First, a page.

Children participating in Hip-Hop to Health Jr. had significantly lower increases in BMI compared with control children at the 1- and 2-year follow-ups (1-year follow-up: 0.06 versus 0.59 kg/m2 increase; 2-year follow-up: 0.54 versus 1.08 kg/m2 increase).

Additionally, children participating in Hip-Hop to Health Jr. had a lower percentage of calories from saturated fat at year 1 (11.6 versus 12.8 percent); however, these results were not sustained at year 2. Other measures of dietary intake showed no significant differences at either follow-up.

There were no significant differences in physical activity or television viewing across the groups at either follow-up.

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Probable Implementers

Public and private preschools

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Funding

Funding for initial program implementation and research was provided by the National Institutes of Health.

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Implementation Detail

  • The intervention was delivered in three 45-minute sessions per week for 14 weeks.

  • Each session included a 20-minute lesson that introduced a new concept related to healthy eating or exercise, and 20 minutes of physical activity.

  • Parents in the Hip-Hop to Health Jr. intervention received weekly newsletters related to the curriculum the children were studying. Parents also received short homework assignments related to the newsletters, which they could turn into the Head Start instructor for a $5 incentive.

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Issues to Consider

This program received a "promising" rating. This is due to the small number of Head Start centers (6 in each condition) as well as the baseline differences across treatment and control groups in the Fitzgibbon et al. (2005) study, which indicates some lack of comparability in the two groups. Also note that baseline levels of dietary intake and physical activity were not reported in this study. A similarly designed evaluation of the Hip-Hop to Health Jr. program among primarily Latino Head Start Centers in Chicago found no impact of the program on any measured outcomes at the year 1 and year 2 follow-ups (Fitzgibbon et al., 2006). These findings indicate either that the program may not be effective in different populations, or that it cannot be replicated to produce similar results, further supporting the "promising" designation.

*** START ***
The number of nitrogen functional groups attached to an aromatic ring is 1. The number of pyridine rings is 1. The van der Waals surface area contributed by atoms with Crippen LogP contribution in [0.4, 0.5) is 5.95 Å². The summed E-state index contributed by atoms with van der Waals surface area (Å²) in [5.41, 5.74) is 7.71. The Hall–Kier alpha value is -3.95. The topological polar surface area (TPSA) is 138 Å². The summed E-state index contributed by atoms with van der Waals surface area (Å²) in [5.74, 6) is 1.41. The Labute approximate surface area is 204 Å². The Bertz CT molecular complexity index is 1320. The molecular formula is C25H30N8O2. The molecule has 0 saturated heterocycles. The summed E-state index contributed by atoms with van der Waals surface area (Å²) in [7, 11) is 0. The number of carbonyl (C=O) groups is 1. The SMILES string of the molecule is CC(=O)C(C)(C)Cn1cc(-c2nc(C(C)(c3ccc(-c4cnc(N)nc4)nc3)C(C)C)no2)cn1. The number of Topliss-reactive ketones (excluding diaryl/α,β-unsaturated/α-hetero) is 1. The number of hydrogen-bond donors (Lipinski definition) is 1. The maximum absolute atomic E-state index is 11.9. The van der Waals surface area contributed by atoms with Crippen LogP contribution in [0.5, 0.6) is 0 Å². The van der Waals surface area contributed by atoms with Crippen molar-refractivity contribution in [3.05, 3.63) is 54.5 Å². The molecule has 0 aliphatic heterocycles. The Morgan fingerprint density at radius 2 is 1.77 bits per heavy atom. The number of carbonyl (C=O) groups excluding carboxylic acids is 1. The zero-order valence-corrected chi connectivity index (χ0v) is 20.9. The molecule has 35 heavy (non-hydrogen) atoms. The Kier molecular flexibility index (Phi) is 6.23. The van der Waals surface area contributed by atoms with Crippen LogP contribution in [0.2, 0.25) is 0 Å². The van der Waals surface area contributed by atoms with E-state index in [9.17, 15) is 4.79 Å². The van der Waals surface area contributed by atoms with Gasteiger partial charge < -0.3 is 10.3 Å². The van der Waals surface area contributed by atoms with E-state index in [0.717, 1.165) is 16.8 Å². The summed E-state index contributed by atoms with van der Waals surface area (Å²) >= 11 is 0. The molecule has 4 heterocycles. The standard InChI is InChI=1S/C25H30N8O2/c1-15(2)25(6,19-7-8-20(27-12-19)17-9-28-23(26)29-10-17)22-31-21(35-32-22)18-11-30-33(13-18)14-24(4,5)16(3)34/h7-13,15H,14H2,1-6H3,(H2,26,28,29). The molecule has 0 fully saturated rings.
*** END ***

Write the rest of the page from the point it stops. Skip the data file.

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Example Sites

Chicago Head Start Centers

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Contact Information

Marian L. Fitzgibbon
Institute for Health Research and Policy
University of Illinois at Chicago
1747 West Roosevelt Road, Room 558
Chicago, IL 60608
E-mail: mlf@uic.edu

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Available Resources

See Fitzgibbon et al. (2002) for a detailed description of the curriculum development process. For information on curriculum materials, contact the author.

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Bibliography

Fitzgibbon, Marian L., Melinda R. Stolley, Alan R. Dyer, Linda VanHorn, and Katherine Kauferchristoffel, "A Community-Based Obesity Prevention Program for Minority Children: Rationale and Study Design for Hip-Hop to Health Jr.,"  Preventative Medicine,  Vol. 34, No. 2, February 2002, pp. 289-297. 

Fitzgibbon, Marian L., Melinda R. Stolley, Linda Schiffer, Linda Van Horn, Katherine Kauferchristoffel, and Alan Dyer,    "Two-Year Follow-Up Results for Hip-Hop to Health Jr.: A Randomized Controlled Trial for Overweight Prevention in Preschool Minority Children," Journal of Pediatrics, Vol. 146, No. 5, May 2005, pp. 618-625. 

Fitzgibbon, Marian L., Melinda R. Stolley, Linda Schiffer, Linda VanHorn, Katherine Kauferchristoffel, and Alan R. Dyer, "Hip-Hop to Health Jr. for Latino Preschool Children,"  Obesity,  Vol. 14, 2006, pp. 1616-1625. 

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Last Reviewed

February 2012